Thursday, 9 June 2016
To Change or not To Change, that is the question
The first play I ever directed was a school production of Macbeth. Luckily, there are very few stage directions in Shakespeare, so directors don't have a little voice telling them how they should be doing the play. We staged it in a way that worked for us, cut out a large section of Act 4 that was more for the benefit of the 17th century audience anyway, and the kids did a stonking good version of a well-known piece. (A number of the cast had an exam the following term in which they had to write an essay on a play they'd studied; they did brilliantly because, having performed it, they now understood the play very thoroughly.)
I've looked at scripts that specify 'no cuts or alterations' (this included Oliver!, in which some of the chorus numbers are, frankly, a little long, especially for a cast entirely of pre-teens; is it possible we forgot to do a verse or two? But we didn't specifically make any cuts). From an amateur director's point of view, they're annoying. The chance of ending up with anything more than a clone or a pale shadow of a professional production is pretty slim. I know in cinema there are homage films that recreate their subjects frame by frame, but generally movie remakes try to do something a little different with the initial topic.
On stage, it's more fun for a director and cast, and better for an audience too, if there is room for interpretation that can throw an interesting light on the key points of a dramatic piece. Carmen set in 1936 instead of 1820 emphasises the unchanged attitudes to women in 20th century Spain, for example. A reinterpretation of a dramatic piece is just a different form of textual intervention.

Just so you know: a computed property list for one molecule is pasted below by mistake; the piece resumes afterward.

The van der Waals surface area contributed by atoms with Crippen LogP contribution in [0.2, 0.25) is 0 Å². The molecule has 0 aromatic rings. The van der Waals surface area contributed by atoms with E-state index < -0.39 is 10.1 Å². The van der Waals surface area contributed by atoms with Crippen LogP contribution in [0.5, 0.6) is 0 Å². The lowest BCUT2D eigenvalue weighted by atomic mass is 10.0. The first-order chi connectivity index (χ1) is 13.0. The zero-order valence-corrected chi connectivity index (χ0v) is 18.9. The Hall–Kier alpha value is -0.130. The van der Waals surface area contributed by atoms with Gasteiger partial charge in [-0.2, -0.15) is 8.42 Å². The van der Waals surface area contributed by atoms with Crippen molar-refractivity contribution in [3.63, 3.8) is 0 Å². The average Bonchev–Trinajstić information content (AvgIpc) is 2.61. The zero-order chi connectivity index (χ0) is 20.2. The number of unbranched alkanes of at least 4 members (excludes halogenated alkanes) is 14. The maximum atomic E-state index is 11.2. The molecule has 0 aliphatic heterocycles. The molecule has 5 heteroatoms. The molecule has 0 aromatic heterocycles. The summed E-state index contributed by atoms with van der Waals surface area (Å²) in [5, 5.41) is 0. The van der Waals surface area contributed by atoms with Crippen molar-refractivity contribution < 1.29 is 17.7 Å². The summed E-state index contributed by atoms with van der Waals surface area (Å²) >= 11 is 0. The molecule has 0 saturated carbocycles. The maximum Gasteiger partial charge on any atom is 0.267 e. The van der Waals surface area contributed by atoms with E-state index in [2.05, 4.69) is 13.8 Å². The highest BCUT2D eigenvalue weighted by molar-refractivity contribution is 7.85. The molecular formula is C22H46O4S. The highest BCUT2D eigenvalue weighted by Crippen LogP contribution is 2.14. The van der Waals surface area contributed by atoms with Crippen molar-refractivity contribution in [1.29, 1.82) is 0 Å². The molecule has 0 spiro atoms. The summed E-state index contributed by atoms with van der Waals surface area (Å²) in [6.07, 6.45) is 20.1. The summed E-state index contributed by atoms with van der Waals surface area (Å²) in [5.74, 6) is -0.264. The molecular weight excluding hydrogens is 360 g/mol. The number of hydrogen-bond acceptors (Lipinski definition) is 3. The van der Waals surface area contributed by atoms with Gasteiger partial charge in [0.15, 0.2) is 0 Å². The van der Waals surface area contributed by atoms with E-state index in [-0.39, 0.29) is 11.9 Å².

Most writers know that once a piece of writing has been handed over for performance, it is likely to change, and it's something they just have to deal with. I've had a few pieces performed, most close to the text, one radically different that I personally felt spoiled it, but once a cast has it, it's the property of the cast and audience - because of course they also influence the performance. And it may end up being nothing like it was on the page.
So I was bemused by the reviewer on IMDb who didn't like the recent Midsummer Night's Dream on BBC because the text had been changed. He had studied it at school, loved the play, had seen many versions of it over the years, but took exception to a couple of the changes (I won't specify in case you haven't seen it yet!), on the grounds that "this wondrous play has all the magical ingredients in its original form which already provides plenty of scope for a variety of interpretations; so this work need no updating or unexpected twists to bring it to a new audience." (Given how little Shakespeare is actually studied in schools nowadays, I think it *precisely* needed updating to bring it to a new audience. And jolly good updating it was too - really, if you haven't seen it yet, you should. Whether you're a Dr Who fan or not.) I find it hard to believe that the reviewer hadn't encountered other changes in all the multiple versions he claimed to have seen.
Let's face it, if you know anything about Shakespeare, or even if you've just been watching Upstart Crow on TV, you'll be aware that Shakespeare originally wrote Titania to be played by a man. Everything on the page can be transformed by the time it reaches the stage - just do it for a reason. If it's a good one, the audience will get it. And if they don't - maybe you weren't bold enough with your changes.